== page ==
SAN DIEGO A new group announced at the DemoMobile 99 conference that it is attempting to establish standards for voice-activated handheld devices.
The charter members of The Voice Technology Initiative for Mobile Enterprise Solutions (VoiceTimes) group IBM Corp., Dictaphone Corp., Intel Corp., Olympus America Inc., Philips Electronics NV, e.Digital Corp. and Norcom Consulting Inc. all currently use IBM's ViaVoice-recognition software in their products.
VoiceTimes' professed goal is to standardize the technical specifications for voice-activated handheld devices, thus permitting interoperability among the devices of different manufacturers targeting the same markets. The standardization effort may hasten the adoption of voice-activated handheld devices by establishing the needs of users and shaping the technical requirements for meeting those needs.
"What is really happening is that voice-activated devices are expected to handle voice, data and text and no one company can provide a complete solution for all three, so we need standards to integrate them," said Tom Houy, enterprise marketing program manager at IBM.
Currently, there are no guidelines for vendors to follow when building voice-activating devices handheld or not. Each OEM must define the method by which voice signals are recorded, compressed and communicated to a speech-recognition engine.
Even if the same speech-recognition engine is used in separate devices, each vendor must still experiment with bit rates, buffering methods, compression algorithms and communication protocols until it finds a workable combination. Once achieved, the uniqueness of the solution virtually guarantees that the device will not work in the same environment with a functionally similar device from another OEM.
No one knows the frustration of those unique solutions as well as e.Digital, an intellectual-property and design house that specializes in creating voice-activated device designs for OEMs. Among the premier customers of e.Digital are Lanier (the dictation division of Harris Corp.), Intel and Lucent Technologies.
"For years now, we have been successfully recording and editing voice signals on flash memory for different customers, but each time we define a new solution we have to cover a lot of the same ground all over again," said Fred Falk, president of e.Digital. "This situation is even worse when compared with our competitors, who don't have the benefit of having previous designs to build on. It's our firm conviction that in order for the market to grow unimpeded, there must be standards set that vendors can use as guidelines."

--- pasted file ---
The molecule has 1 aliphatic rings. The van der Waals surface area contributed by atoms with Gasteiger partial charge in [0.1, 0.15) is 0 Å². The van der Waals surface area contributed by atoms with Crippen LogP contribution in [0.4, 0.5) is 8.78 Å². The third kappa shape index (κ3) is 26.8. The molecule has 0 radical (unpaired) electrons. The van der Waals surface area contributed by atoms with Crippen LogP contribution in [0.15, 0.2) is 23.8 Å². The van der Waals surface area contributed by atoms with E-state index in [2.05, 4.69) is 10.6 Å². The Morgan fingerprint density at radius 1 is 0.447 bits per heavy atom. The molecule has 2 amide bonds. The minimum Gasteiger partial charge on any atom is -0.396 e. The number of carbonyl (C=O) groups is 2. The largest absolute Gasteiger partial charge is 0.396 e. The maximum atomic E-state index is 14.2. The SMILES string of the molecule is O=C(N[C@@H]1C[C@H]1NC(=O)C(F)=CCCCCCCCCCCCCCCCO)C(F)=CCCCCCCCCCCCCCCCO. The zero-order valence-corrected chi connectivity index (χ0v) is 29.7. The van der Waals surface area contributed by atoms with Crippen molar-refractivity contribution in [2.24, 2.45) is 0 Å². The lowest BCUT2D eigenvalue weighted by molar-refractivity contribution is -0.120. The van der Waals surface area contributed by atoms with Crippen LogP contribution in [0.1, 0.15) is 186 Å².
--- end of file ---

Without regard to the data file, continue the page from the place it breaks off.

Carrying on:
Each device from the respective vendors in VoiceTimes currently works by recording a speech signal on tape or in semiconductor memory such as flash and then communicating the signal to a PC, which does the actual speech recognition. The steps in each case are the same capturing the signal, compressing it, storing it, then communicating it to the PC.
Despite taking all these same steps and using the same ViaVoice speech-recognition engine, none of those devices can substitute for one another. Interoperability among vendors is virtually nonexistent today, pushing users to lock themselves into a single vendor and forcing vendors to repeating the same steps each time they approach a new design.
"We have been working on a lot of these things for some time, but different companies have been working against each other by solving the same problems in different ways. We hope that VoiceTimes will put an end to all this wasted effort at reinventing the same wheel over and over again," said Steve Rothschild, director of marketing at Dictaphone.
The need for standards is being felt even more strongly today as new speech-enabling technologies, beside simple dictation, are being integrated into handheld devices. For instance, speech-to-text capabilities are being adapted to filling in the blanks on electronic forms in the field, rather than just collecting the raw speech signal and recognizing it en masse later on the PC. Devices are also being adapted to accept a mixture of voice commands to control a device as well as to enter voice data into it.
Other devices are being adapted to access database information about an application (such as a medical patient's records), updating it, and then wirelessly re-entering the updated information back into the database. Some applications even accept text from a remote-running application, then speak the text to a user whose hands are busy, such as "now turn the screw three quarters of a turn to the left."
"To meet the long-term goals of VoiceTimes," said Rothschild, "we intend to hire psychologists and anthropologists to go out in the field and observe how people do their jobs, and hopefully to define just the kind of voice-activated devices that will help people do their job better.
"Initially, with Intel's help, we will do this for workers in the fields of medicine, law enforcement, insurance, service, field sales management and enterprise resource planning," said Rothschild.
In the short term, VoiceTimes has goals that are less ambitious but more pressing, including the definition of standards in such areas as voice-data formatting, DSP selection, compression algorithms, feature sets and the various functional aspects of design considerations.
Once the basic set of standards has been reviewed and accepted by the various members of VoiceTimes, hopefully by 2000, the group pledged to submit the specification to one of the public standardization groups, such as ISO, so that other speech-recognition-engine vendors besides IBM can participate in the effort.